Quebec re-elects the right-wing coalition in place since 2018

Steph Deschamps / October 4, 2022

Quebecers on Monday largely re-elected the right-wing coalition that has been in power for the past four years, according to local media in this French-speaking Canadian province where the issue of immigration and Quebec's identity have been at the heart of the debates.
 
More than 6 million voters were called to the polls to elect the 125 members of the Quebec Assembly. Polls closed at 8:00 p.m.
According to initial estimates, the Coalition Avenir Québec (CAQ), a right-wing nationalist party led by current Premier François Legault, would win some 50% of the vote.
This nationalist party, founded in 2011, could do better than in 2018, when it took 74 seats with just over 37% of the vote.
Other parties far behind
Behind the other parties, the Quebec Liberal Party (QLP, centre-left) was far behind with less than 15% of the vote, which would be the worst results for the party that led Quebec for nearly 15 years before 2018.
 
Four years ago, François Legault, a former multi-millionaire businessman, came to power by successfully imposing a "third way.
Neither a pro-independence nor a federalist, the founder of the airline Air Transat claims a "business" approach to politics and nationalist values.
"I'm thrilled to see my friend, Premier @francoislegault receive another strong mandate from Quebecers," Doug Ford, Premier of neighbouring Ontario, tweeted in the evening.
"Let's continue to build deeper ties between our two provinces and strengthen our economic ties that create good paying jobs," he added.
 
Quebec's Deputy Premier and Minister of Public Security, Geneviève Guilbault, was pleased with the results before the press. "People thought the pandemic was well managed," she said.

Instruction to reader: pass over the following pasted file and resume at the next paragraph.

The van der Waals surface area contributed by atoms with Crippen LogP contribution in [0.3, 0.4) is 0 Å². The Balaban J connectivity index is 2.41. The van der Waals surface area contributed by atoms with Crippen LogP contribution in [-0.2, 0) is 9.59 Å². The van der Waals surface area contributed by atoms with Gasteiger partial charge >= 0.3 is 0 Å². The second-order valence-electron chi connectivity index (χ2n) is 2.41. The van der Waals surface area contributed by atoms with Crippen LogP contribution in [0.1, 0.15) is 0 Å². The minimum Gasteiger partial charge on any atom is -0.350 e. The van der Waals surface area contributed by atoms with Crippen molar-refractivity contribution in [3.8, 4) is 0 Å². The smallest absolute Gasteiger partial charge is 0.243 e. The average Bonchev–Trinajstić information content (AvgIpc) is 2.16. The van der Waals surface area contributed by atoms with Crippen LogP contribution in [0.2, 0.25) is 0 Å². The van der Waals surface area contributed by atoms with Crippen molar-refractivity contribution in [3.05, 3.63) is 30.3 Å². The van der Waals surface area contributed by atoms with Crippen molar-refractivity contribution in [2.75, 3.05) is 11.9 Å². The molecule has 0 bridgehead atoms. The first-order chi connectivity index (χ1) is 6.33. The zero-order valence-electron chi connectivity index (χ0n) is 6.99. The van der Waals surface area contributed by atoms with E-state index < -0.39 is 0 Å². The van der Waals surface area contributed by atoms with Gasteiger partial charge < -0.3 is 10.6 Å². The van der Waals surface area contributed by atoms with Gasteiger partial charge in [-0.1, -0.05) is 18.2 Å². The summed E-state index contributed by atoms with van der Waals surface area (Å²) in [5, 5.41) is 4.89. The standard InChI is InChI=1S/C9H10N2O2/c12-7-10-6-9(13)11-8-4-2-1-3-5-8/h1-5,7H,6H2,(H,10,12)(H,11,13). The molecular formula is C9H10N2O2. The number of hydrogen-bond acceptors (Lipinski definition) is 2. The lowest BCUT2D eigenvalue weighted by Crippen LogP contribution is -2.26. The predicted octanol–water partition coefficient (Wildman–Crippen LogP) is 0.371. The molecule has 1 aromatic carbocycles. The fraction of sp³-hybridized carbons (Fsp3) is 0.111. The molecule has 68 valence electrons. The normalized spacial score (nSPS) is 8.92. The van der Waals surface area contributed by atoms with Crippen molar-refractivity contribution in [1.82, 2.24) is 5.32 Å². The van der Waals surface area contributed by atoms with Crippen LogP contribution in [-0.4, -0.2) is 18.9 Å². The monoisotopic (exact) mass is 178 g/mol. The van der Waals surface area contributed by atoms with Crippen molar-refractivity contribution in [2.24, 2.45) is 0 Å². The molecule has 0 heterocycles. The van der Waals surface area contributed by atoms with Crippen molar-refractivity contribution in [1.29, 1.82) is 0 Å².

"There was something ungrateful in the fact of having been forced to deal with this alone. They want to give us a chance, a full four-year mandate to continue," she added.
François Legault was to speak in the evening from Quebec City.
Gathered in the theater Le Capitole, hundreds of supporters were waiting for him in evening clothes shaking on the red carpet, noted a journalist from AFP.
 
Holding blue signs with the party's slogan "Let's keep going", everyone was looking at the large television screens on which the party's victory was being announced. 
 
The question of Quebec's identity has agitated the campaign, with the party in power making a number of striking statements.
It would be "a bit suicidal" to accept more newcomers given the decline of French, said François Legault, who had previously associated violence and immigration.
His immigration minister, Jean Boulet, went so far as to say that "80% of immigrants do not work, do not speak French or do not adhere to the values of Quebec society.
These comments were echoed by the province's aging population. For Alain Gravel, 55, the issue of immigration is important, as are economic issues in a context of galloping inflation in Canada.
 
We know that there are many illegal immigrants coming. It is essential to find a way to close the gaps" between the United States and Canada, he told AFP after voting.
With the glaring labor shortage facing the province of nearly 8.5 million people, the issue of immigration is also a real economic issue.
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